Advancing scalability and impacts of a teacher training program for promoting child mental health in Ugandan primary schools: protocol for a hybrid-type II effectiveness-implementation cluster randomized trial

Keng-Yen Huang, Janet Nakigudde, Elizabeth Nsamba Kisakye, Hafsa Sentongo, Tracy A. Dennis-Tiwary, Yesim Tozan, Hyung Park, Laurie Miller Brotman

Research output: Contribution to journalArticlepeer-review

Abstract

Background: Children in low-and-middle-income countries (LMICs) are facing tremendous mental health challenges. Numerous evidence-based interventions (EBIs) have been adapted to LMICs and shown effectiveness in addressing the needs, but most EBIs have not been adopted widely using scalable and sustainable implementation models that leverage and strengthen existing structures. There is a need to apply implementation science methodology to study strategies to effectively scale-up EBIs and sustain the practices in LMICs. Through a cross-sector collaboration, we are carrying out a second-generation investigation of implementation and effectiveness of a school-based mental health EBI, ParentCorps Professional Development (PD), to scale-up and sustain the EBI in Uganda to promote early childhood students’ mental health. Our previous studies in Uganda supported that culturally adapted PD resulted in short-term benefits for classrooms, children, and families. However, our previous implementation of PD was relied on mental health professionals (MHPs) to provide PD to teachers. Because of the shortage of MHPs in Uganda, a new scalable implementation model is needed to provide PD at scale. Objectives: This study tests a new scalable and sustainable PD implementation model and simultaneously studies the effectiveness. This paper describes use of collaboration, task-shifting, and Train-the-Trainer strategies for scaling-up PD, and protocol for studying the effectiveness-implementation of ParentCorps-PD for teachers in urban and rural Ugandan schools. We will examine whether the new scale-up implementation approach will yield anticipated impacts and investigate the underlying effectiveness-implementation mechanisms that contribute to success. In addition, considering the effects of PD on teachers and students will influence by teacher wellness. This study also examines the added value (i.e. impact and costs) of a brief wellness intervention for teachers and students. Methods: Using a hybrid-type II effectiveness-implementation cluster randomized controlled trial (cRCT), we will randomize 36 schools (18 urban and 18 rural) with 540 teachers and nearly 2000 families to one of three conditions: PD + Teacher-Wellness (PDT), PD alone (PD), and Control. Primary effectiveness outcomes are teachers’ use of mental health promoting strategies, teacher stress management, and child mental health. The implementation fidelity/quality for the scale-up model will be monitored. Mixed methods will be employed to examine underlying mechanisms of implementation and impact as well as cost-effectiveness. Discussion: This research will generate important knowledge regarding the value of an EBI in urban and rural communities in a LMIC, and efforts toward supporting teachers to prevent and manage early signs of children’s mental health issues as a potentially cost-effective strategy to promote child population mental health in low resource settings. Trial Registration: This trial was registered with ClinicalTrials.gov (registration number: NCT04383327; https://clinicaltrials.gov/ct2/show/NCT04383327) on May13, 2020.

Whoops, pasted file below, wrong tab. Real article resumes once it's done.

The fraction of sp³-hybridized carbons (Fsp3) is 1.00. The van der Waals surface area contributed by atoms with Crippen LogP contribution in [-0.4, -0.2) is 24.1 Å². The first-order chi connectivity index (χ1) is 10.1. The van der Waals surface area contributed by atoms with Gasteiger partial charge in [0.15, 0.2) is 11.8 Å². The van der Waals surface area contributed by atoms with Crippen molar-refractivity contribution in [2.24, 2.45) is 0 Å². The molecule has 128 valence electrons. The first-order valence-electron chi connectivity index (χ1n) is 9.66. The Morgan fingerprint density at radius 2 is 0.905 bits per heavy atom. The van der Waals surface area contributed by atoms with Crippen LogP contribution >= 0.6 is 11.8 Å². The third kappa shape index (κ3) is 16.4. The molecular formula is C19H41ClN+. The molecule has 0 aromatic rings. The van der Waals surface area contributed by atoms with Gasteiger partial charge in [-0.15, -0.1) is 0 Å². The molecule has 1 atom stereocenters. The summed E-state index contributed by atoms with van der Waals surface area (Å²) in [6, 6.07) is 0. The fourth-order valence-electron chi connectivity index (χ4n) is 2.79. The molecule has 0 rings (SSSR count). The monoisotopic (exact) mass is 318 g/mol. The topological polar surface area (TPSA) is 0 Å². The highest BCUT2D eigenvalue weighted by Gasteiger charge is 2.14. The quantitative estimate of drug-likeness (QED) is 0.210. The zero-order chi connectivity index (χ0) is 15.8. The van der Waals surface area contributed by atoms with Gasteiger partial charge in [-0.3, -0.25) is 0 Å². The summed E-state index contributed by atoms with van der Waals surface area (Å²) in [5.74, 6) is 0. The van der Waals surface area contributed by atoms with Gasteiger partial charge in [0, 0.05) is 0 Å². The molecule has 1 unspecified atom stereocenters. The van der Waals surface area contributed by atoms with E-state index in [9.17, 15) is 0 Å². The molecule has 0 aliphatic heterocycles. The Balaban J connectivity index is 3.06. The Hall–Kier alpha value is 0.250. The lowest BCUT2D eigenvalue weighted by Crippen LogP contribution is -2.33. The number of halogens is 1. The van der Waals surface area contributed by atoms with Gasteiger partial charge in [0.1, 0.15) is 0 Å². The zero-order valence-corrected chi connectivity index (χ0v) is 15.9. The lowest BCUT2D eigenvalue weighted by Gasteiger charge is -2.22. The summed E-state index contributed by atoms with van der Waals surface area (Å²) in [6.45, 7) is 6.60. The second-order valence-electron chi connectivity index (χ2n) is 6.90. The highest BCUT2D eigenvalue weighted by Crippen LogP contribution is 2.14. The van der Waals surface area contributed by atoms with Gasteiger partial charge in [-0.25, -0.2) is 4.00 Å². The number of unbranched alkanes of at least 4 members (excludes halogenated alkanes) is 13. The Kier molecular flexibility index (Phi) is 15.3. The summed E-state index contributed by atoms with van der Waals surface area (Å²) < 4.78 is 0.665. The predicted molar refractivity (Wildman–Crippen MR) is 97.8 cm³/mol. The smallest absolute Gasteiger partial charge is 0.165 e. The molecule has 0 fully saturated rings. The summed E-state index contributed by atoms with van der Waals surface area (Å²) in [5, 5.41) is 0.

Original languageEnglish (US)
Article number28
JournalInternational Journal of Mental Health Systems
Volume16
Issue number1
DOIs
StatePublished - Dec 2022

Keywords

  • Effectiveness-implementation
  • Hybrid-type II
  • LMIC
  • Mental Health
  • Prevention
  • Scale-up strategy
  • School Program
  • Sub-Saharan-Africa
  • Task shifting
  • Uganda

ASJC Scopus subject areas

  • Phychiatric Mental Health
  • Health Policy
  • Public Health, Environmental and Occupational Health
  • Psychiatry and Mental health

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